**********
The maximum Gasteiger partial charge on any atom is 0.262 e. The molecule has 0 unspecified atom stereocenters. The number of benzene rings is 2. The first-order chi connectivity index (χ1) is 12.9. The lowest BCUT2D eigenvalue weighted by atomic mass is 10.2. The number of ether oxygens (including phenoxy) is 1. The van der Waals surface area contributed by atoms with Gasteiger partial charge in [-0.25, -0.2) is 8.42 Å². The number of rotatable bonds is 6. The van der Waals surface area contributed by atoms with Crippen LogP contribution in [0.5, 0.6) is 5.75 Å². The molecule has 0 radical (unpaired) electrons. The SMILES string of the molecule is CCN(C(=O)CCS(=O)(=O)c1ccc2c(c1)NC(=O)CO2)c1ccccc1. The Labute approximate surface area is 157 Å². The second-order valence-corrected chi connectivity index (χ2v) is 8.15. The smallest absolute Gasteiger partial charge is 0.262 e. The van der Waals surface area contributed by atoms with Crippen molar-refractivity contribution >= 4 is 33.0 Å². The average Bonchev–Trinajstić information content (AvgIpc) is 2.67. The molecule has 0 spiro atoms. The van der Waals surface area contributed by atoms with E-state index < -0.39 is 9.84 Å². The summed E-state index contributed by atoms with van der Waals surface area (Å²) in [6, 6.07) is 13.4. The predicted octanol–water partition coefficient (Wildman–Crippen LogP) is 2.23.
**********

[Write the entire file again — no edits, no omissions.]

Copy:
The maximum Gasteiger partial charge on any atom is 0.262 e. The molecule has 0 unspecified atom stereocenters. The number of benzene rings is 2. The first-order chi connectivity index (χ1) is 12.9. The lowest BCUT2D eigenvalue weighted by atomic mass is 10.2. The number of ether oxygens (including phenoxy) is 1. The van der Waals surface area contributed by atoms with Gasteiger partial charge in [-0.25, -0.2) is 8.42 Å². The number of rotatable bonds is 6. The van der Waals surface area contributed by atoms with Crippen LogP contribution in [0.5, 0.6) is 5.75 Å². The molecule has 0 radical (unpaired) electrons. The SMILES string of the molecule is CCN(C(=O)CCS(=O)(=O)c1ccc2c(c1)NC(=O)CO2)c1ccccc1. The Labute approximate surface area is 157 Å². The second-order valence-corrected chi connectivity index (χ2v) is 8.15. The smallest absolute Gasteiger partial charge is 0.262 e. The van der Waals surface area contributed by atoms with Crippen molar-refractivity contribution >= 4 is 33.0 Å². The average Bonchev–Trinajstić information content (AvgIpc) is 2.67. The molecule has 0 spiro atoms. The van der Waals surface area contributed by atoms with E-state index < -0.39 is 9.84 Å². The summed E-state index contributed by atoms with van der Waals surface area (Å²) in [6, 6.07) is 13.4. The predicted octanol–water partition coefficient (Wildman–Crippen LogP) is 2.23.